After our short detour to check out the ducks, it was time to meet the shuttle bus that would get us out to Graceland for our 2:15pm tour. Graceland is 12 miles out of downtown Memphis – I think I expected it to be within walking distance! We arrive, had the obligatory souvenir photo taken as we boarded another shuttle bus that takes you across the street to the actual mansion of Graceland. I was hot and sweaty but so was everyone else and the anticipation of actually going to Graceland was really building for me. We received individual headphones for a self-guided audio tour that meant that you could take as long as you wanted to tour the house where Elvis lived. There were many many people who were employees of Graceland to assist and point you in the right direction and remind you that you were allowed to take as many photos as you wanted – just minus the flash. Upon entering Graceland, the white staircase, filled with reflective mirrors, is directly in front and you can imagine Elvis with all his ‘bling’ standing there. The tour takes you past the living room and you can glimpse the adjoining music room and then step through the dining room and the kitchen (where Elvis’ mother would make his infamous deep friend peanut butter and banana sandwiches) and continues through the basement, where Elvis' media room with its three televisions can be seen. There is also a bar and billiards room. The tour continues upstairs again, through the infamous Jungle Room with its dark green shag pile carpet on the floor, walls and ceiling. It’s SO 70’s all over! We weren’t allowed to go up the stairs as that was Elvis’ private area and out of respect to him, they keep it closed off from the fans. Down the sloping lawn, past horses grazing behind neat white fences, we entered the "Trophy Room" with his famous gold lame suit from his early years. Also in the Trophy Room many walls display records, movie posters, memorabilia, his Grammy's and gold records and awards; even Elvis and Priscilla’s wedding outfits! The Trophy Room then winds down the halls through a display of his 68 Comeback, featuring his leather suit, his personal copies of his movie scripts, costumes he wore in many of his movies and a few of his trademark jumpsuits.

Once again outside, the tour moves past his still fully functioning stable of horses. Elvis' Racquetball Court is next, and has been converted to display Elvis' sequined "jumpsuits" and stage costumes and many posthumous awards, gold and platinum records. Then, as the tour winds up and just past the pool area is the Meditation Garden where Elvis, his mother Gladys, his father Vernon and grandmother Minnie Mae Hood Presley lie buried.

I can’t believe how moved I was by this visit. I know it is so commercialised and that his name is a licence to print money, but I just couldn’t believe how sad I felt at the demise of this person I never knew except through song and film, yet I felt his presence all through the house and when you knew you were coming up to the area where he was buried, Justyn had to give me a tissue to wipe away the tears. I was all about taking photos of anything and everything during the tour, but I just couldn’t bring myself to take a ‘happy snap’ of his final resting place. I paid my respects, sang a few of his songs in my head and farewelled the King of Rock and Roll. Even now as I type this, tears well for the loss of ‘what might have been’. I remember the day he died, folding the washing with mum and we had the telly on and she just sat down and said ‘I can’t believe Elvis is dead’. We both had a little cry and watching Elvis movies on a Saturday afternoon became our tradition. Mum and I even went the Elvis Live concert in the 90’s in Sydney when his backing band and singers supported huge screens portraying Elvis singing – the closest we ever came to seeing him in concert!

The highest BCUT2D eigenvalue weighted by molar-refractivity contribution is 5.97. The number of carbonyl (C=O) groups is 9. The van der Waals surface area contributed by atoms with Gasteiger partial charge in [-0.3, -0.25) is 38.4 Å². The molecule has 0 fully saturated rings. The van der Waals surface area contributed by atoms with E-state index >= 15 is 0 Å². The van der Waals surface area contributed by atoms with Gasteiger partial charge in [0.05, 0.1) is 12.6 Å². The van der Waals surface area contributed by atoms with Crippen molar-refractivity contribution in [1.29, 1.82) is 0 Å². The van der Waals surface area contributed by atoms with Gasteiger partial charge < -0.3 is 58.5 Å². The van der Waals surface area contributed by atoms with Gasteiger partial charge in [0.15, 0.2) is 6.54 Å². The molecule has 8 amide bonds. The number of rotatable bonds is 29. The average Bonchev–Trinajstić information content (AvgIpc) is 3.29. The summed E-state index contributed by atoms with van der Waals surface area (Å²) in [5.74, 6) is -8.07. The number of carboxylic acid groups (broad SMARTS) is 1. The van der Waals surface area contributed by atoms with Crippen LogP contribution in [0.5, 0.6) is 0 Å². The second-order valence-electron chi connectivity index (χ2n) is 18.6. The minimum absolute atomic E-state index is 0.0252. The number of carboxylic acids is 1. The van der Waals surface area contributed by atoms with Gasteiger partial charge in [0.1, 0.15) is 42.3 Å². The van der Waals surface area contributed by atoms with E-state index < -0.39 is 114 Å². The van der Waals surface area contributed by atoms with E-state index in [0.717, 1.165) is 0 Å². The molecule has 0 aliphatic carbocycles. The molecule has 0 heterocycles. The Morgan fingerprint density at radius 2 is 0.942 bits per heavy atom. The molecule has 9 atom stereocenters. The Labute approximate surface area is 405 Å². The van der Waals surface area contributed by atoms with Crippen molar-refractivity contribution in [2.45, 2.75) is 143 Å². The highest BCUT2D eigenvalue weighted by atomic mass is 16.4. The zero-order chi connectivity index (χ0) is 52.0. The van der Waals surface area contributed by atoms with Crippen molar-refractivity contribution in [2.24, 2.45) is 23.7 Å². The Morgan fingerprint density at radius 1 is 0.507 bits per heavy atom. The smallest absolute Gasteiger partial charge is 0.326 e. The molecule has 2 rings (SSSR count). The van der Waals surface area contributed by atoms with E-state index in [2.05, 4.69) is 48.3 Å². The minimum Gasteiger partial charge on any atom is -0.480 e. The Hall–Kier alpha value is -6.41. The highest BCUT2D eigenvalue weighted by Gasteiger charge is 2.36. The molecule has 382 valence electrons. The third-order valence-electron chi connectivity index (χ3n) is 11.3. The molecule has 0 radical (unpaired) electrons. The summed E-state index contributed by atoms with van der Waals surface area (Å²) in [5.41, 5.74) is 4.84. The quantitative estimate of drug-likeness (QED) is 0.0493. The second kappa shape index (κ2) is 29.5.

After the visit to Graceland, the shuttle bus takes you back across the road to the complex that houses his cars, his planes, and various other tributes to Elvis including the ’68 Comeback Special and even his fashion style! And of course souvenirs. Lots and lots of souvenirs! We did have a banana split with 3 scoops of icecream, fudge sauce and whipped cream while in this area and it was the best banana split I’ve ever had – delicious! And then it was all over. I’d made it to Graceland and it was one of the best moments of my life.

Chapter 3: Gus’s World Famous Fried Chicken
Apart from the banana split, Justyn and I had not really eaten all day so we were starving by the time we made it back downtown. After dropping off our (okay my) bags and bags of Elvis memorabilia, we headed to a dining establishment recommended by Barb and a number of other people – Gus’s World Famous Fried Chicken (you could have fried a chicken on the footpaths of Memphis!). While we were in the South, we were determined to do the fried chicken and a place proclaiming to be the ‘worlds best’ had to be sampled! We walked up to Front Street to get a last view of the Mississippi river and wandered down to the restaurant and put our name on a waiting list. Gus’ was very low key, no air conditioning, just fans, a jukebox, black and white tablecloths, paper plates and plastic cutlery – we knew we were in for a treat. In the words of Anthony Bourdain, “do one thing and do it well”. And Gus surely did. Gus's fried chook was perfect; crisp golden-brown on the outside, moist and succulent on the inside, and salted and seasoned with just enough cayenne pepper to let you know it's there. Served with slaw, potato salad and fried rice, both Justyn and I reckoned that it was ‘worlds best’. For dessert I took on a piece of sweet potato pie and I reckon that it was a journey well spent! What an awesome, fabulous, perfect day in Memphis – one that I will remember and cherish for a very long time.